Chairman Powell of the US FCC has said "The broadband revolution is sometimes perceived as being oriented around a single [or] maybe two platforms." He believes multiple platforms could be used for broadband transmission and has been enthusiastic about the potential of wireless broadband as a competitive alternative. When we read that Clearwire was rolling out wireless broadband in Jacksonville, we were eager to see how they would be positioning it. We interviewed Leo Cyr, Clearwire's President and COO, and followed up with an in-person visit earlier this month.
On the surface, Jacksonville doesn't seem like the ideal place for a wireless broadband provider to enter the market. Comcast (formerly an AT&T Broadband system) offers cable-based broadband in the area and BellSouth provides DSL service. Jacksonville also is the largest city (in area) in the contiguous 48 states. Clearwire says it chose Jacksonville partly because of these features, believing that if it could succeed in these less-than-perfect conditions it would show investors the strong viability of their business.
During 2001, the company -- based in Dallas, Texas -- got new financing, a new leadership team, and a strategic relationship with the Instructional Television Fixed Service Spectrum Development Alliance (“ITFS Alliance”) to deliver wireless broadband Internet access to educational, non-profit, and commercial users. Through this relationship they became the third largest spectrum holder in the US (behind Sprint and WorldCom). Having observed the difficulties of earlier broadband wireless providers, they focused on finding appropriate 2.5 GHz next-generation, non-line of sight, self-install wireless technology. After completing multi-vendor field and lab tests, they chose IP Wireless as their supplier.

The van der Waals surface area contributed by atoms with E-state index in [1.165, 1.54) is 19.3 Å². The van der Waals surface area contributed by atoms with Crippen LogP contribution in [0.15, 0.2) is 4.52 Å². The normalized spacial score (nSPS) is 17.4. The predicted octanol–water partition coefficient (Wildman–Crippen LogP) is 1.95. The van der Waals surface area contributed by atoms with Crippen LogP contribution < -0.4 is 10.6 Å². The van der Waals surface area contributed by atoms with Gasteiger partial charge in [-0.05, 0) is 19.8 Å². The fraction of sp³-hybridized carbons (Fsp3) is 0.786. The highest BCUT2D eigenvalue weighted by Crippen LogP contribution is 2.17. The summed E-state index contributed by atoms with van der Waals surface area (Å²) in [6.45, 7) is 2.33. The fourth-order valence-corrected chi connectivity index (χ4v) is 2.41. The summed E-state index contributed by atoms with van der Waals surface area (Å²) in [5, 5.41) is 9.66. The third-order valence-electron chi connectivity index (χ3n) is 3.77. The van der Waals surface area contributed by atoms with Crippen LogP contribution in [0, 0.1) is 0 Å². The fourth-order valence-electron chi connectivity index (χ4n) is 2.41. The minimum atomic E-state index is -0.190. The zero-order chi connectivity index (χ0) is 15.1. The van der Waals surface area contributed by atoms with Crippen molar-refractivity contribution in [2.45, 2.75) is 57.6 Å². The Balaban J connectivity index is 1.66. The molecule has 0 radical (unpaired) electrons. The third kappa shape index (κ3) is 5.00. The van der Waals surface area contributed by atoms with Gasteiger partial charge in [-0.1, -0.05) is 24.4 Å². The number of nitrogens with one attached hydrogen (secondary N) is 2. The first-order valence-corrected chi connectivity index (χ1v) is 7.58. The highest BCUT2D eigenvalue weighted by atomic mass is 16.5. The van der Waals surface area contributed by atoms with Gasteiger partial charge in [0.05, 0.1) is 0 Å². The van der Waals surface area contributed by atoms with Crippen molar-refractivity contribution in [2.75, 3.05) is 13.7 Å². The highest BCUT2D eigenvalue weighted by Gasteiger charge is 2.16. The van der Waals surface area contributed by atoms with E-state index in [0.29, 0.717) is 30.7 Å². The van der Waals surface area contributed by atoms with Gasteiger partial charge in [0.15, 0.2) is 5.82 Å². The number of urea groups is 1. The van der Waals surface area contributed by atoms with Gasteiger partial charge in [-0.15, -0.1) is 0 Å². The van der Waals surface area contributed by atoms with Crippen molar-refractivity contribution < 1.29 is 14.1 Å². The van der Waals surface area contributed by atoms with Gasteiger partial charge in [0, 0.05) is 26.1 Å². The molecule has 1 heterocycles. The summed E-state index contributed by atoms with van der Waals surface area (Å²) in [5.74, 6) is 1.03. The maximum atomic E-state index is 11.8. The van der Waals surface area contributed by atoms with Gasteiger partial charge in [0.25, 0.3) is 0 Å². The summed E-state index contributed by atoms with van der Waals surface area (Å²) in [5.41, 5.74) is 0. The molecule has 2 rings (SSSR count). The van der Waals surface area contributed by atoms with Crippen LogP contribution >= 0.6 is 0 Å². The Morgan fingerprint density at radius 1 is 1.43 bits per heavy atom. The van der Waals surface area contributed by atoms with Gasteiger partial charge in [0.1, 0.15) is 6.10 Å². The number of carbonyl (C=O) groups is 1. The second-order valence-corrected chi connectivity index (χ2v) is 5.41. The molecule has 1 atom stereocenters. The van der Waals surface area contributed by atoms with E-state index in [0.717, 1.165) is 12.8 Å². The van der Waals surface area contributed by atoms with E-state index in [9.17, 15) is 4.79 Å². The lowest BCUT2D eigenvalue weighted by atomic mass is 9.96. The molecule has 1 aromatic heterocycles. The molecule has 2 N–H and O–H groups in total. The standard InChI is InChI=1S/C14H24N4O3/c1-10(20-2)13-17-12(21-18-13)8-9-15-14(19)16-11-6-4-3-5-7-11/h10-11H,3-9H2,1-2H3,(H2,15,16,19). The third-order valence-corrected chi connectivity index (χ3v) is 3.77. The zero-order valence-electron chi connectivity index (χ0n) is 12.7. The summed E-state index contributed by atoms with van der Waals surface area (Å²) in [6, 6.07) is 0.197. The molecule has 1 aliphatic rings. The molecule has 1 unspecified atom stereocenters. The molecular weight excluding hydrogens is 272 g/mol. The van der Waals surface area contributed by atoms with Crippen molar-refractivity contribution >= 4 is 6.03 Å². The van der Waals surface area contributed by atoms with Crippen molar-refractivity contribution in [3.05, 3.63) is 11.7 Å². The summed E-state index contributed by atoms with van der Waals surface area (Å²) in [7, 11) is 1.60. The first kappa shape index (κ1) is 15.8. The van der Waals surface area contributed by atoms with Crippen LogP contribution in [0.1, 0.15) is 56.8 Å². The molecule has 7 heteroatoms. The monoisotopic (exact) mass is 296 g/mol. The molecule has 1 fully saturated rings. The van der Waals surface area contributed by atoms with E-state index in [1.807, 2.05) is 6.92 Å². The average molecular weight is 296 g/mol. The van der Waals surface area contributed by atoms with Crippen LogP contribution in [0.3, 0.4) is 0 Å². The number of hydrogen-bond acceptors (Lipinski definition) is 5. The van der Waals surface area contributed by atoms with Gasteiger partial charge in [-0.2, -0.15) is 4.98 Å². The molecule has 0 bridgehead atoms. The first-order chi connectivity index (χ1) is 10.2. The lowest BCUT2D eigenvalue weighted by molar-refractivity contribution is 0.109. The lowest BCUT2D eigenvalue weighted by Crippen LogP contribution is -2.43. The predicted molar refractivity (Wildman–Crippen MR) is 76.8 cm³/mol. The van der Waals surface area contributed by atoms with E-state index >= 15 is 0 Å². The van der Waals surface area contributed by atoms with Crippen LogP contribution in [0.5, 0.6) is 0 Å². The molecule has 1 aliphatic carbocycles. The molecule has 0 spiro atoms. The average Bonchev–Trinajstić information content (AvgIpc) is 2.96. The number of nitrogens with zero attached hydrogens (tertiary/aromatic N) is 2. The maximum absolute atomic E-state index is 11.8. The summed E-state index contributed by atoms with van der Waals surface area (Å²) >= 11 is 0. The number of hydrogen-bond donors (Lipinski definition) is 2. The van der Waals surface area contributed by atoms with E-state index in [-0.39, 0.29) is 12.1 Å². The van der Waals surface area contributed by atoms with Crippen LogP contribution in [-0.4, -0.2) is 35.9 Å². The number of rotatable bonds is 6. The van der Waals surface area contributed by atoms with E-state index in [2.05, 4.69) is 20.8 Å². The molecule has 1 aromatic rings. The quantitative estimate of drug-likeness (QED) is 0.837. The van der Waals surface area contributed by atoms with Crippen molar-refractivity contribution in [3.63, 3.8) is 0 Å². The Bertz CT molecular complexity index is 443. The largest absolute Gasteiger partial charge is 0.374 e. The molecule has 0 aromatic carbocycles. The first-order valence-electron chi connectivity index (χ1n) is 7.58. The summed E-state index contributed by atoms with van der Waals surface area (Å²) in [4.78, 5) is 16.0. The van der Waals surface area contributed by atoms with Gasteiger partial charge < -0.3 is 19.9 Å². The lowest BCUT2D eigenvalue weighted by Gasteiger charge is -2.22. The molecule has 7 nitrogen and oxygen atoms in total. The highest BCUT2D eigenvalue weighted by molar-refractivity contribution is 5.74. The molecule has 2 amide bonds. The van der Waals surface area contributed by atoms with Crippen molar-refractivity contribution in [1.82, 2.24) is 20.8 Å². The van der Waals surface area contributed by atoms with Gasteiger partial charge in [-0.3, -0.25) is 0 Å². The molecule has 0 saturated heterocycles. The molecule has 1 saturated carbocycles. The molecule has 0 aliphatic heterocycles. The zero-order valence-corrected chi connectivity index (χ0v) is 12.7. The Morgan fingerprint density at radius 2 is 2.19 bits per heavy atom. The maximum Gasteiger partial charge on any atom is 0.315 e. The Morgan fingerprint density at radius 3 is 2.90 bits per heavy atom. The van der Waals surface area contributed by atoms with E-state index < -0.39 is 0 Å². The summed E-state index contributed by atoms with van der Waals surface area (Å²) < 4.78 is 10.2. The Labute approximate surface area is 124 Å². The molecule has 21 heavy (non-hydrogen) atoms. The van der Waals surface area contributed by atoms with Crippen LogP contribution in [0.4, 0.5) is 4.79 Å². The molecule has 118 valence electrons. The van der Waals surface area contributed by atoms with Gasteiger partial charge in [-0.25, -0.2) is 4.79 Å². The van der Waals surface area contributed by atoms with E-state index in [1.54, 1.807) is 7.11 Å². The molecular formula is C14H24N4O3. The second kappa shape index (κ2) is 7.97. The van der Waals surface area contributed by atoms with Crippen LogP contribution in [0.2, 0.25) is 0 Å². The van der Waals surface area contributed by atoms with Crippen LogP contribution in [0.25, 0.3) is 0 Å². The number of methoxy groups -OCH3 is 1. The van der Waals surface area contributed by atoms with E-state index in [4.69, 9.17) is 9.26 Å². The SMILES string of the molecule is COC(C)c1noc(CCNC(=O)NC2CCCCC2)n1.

With all the buzz around Wi-Fi and its deployment in places like Starbucks, we were amused when our Clearwire hosts invited us to meet them at a Starbucks in Jacksonville. We met with Darren Nichols, Field Market Manager for Clearwire and Tegan Bohan from the McCormick PR Agency. Clearwire has hired staff from the local area and has actively sought to position their company as a "strong member of the Jacksonville community" by joining the Regional Chamber of Commerce and going out of their way to meet with city officials.
Our computer showed that there was a Wi-Fi access point active, but we ignored it and connected via the IP Wireless modem and Clearwire's service. One of their selling points to businesses is that, unlike Wi-Fi which operates in unlicensed spectrum, they operates on FCC-licensed frequencies, which minimize the chances of interruption and help guarantee security. Their service has multiple levels of authentication. While sitting at Starbucks we downloaded a file at about 750 Kbps.
Darren explained "our research shows that up to 20 percent of residential customers in Jacksonville have no access to high-speed Internet, and up to 50 percent of local businesses cannot access DSL." Their initial target users have been from a few major categories: those not covered by other broadband services; small and medium businesses (SMEs) currently on dial-up; and those who want to have new cutting-edge techology.
For the last group, Clearwire's pitch is that in addition to high speed Internet access in their primary location, they can take the broadband connection with them around the coverage area in Jacksonville. For certain vertical markets who tend to move around, this is particularly compelling. The current IP Wireless modem can operate on a battery, but has a battery life of only about 45 minutes; they expect this will improve in future versions. IP Wireless also plans a PCMCIA card later this year.